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Last updated Feb 25, 2023

Carbohydrates are a group of organic compounds that serve as a major source of energy for the body. They are composed of carbon, hydrogen, and oxygen atoms in a ratio of 1:2:1. Hence, they can be recognized by their basic chemical formula, i.e. $CH_2O$.


Its Monomer is Monosaccharides, which can usually be identified. These monomers will form long chains to create polymers (glycogen/starch). These monomers are joined by the glycosidic bond. 1

# Use Cases

Carbohydrates have numerous important functions in living organisms, including:

  1. Energy production: Carbohydrates are the primary source of energy for the body. When consumed, carbohydrates are broken down into glucose, which is used by cells to produce ATP (adenosine triphosphate), the primary energy currency of the cell.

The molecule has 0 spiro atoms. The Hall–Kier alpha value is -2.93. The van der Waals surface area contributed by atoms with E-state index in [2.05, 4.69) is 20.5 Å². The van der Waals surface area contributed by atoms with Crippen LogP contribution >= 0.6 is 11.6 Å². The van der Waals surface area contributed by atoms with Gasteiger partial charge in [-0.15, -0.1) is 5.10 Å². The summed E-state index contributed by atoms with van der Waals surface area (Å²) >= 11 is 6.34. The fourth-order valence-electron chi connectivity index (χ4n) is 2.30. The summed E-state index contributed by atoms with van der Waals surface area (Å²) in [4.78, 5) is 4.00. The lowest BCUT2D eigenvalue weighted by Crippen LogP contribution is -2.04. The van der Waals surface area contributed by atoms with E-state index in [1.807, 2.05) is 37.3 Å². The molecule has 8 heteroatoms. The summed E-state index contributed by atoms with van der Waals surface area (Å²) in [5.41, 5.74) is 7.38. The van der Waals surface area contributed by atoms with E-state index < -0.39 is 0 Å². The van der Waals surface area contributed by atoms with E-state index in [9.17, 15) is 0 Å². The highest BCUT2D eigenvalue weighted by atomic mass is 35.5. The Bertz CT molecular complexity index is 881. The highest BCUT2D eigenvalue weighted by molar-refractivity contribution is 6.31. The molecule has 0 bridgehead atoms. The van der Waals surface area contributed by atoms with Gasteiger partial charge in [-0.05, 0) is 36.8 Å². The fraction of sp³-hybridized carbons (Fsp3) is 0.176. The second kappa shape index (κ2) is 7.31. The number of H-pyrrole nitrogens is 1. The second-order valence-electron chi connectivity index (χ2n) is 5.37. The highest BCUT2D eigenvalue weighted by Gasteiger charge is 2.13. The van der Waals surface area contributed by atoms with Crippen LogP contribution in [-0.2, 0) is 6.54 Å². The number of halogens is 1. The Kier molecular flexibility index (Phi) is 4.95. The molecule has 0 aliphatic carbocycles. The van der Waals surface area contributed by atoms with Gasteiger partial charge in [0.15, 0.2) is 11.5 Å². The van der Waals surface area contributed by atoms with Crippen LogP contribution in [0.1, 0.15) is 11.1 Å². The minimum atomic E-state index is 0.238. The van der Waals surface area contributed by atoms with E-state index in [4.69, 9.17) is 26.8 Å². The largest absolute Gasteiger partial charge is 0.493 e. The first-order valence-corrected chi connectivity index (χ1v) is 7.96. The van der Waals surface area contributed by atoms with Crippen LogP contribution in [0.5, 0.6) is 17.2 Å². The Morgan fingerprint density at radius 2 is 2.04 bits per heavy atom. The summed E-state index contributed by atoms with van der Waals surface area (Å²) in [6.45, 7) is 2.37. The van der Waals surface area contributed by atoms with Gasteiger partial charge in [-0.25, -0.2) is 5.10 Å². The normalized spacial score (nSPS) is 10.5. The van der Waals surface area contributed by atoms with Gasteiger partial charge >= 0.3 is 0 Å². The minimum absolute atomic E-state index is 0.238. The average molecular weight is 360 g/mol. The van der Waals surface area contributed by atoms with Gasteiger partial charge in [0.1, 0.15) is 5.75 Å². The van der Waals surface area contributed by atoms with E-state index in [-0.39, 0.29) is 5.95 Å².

2. Energy storage: Excess glucose is stored in the liver and muscles as glycogen, which can be broken down into glucose when the body needs energy.
  3. Structural support: Carbohydrates play a key role in providing structural support to cells and tissues. For example, cellulose, a type of polysaccharide found in plant cell walls, provides rigidity and strength to the cell.
  4. Cell signaling: Some carbohydrates play a role in cell signaling and communication.
  5. Lubrication: Carbohydrates can act as lubricants and help reduce friction between tissues.
  6. Immunological functions: Carbohydrates can be involved in immune system recognition and response.

Overall, carbohydrates play a wide range of critical roles in living organisms and are essential for proper bodily function. 2

# References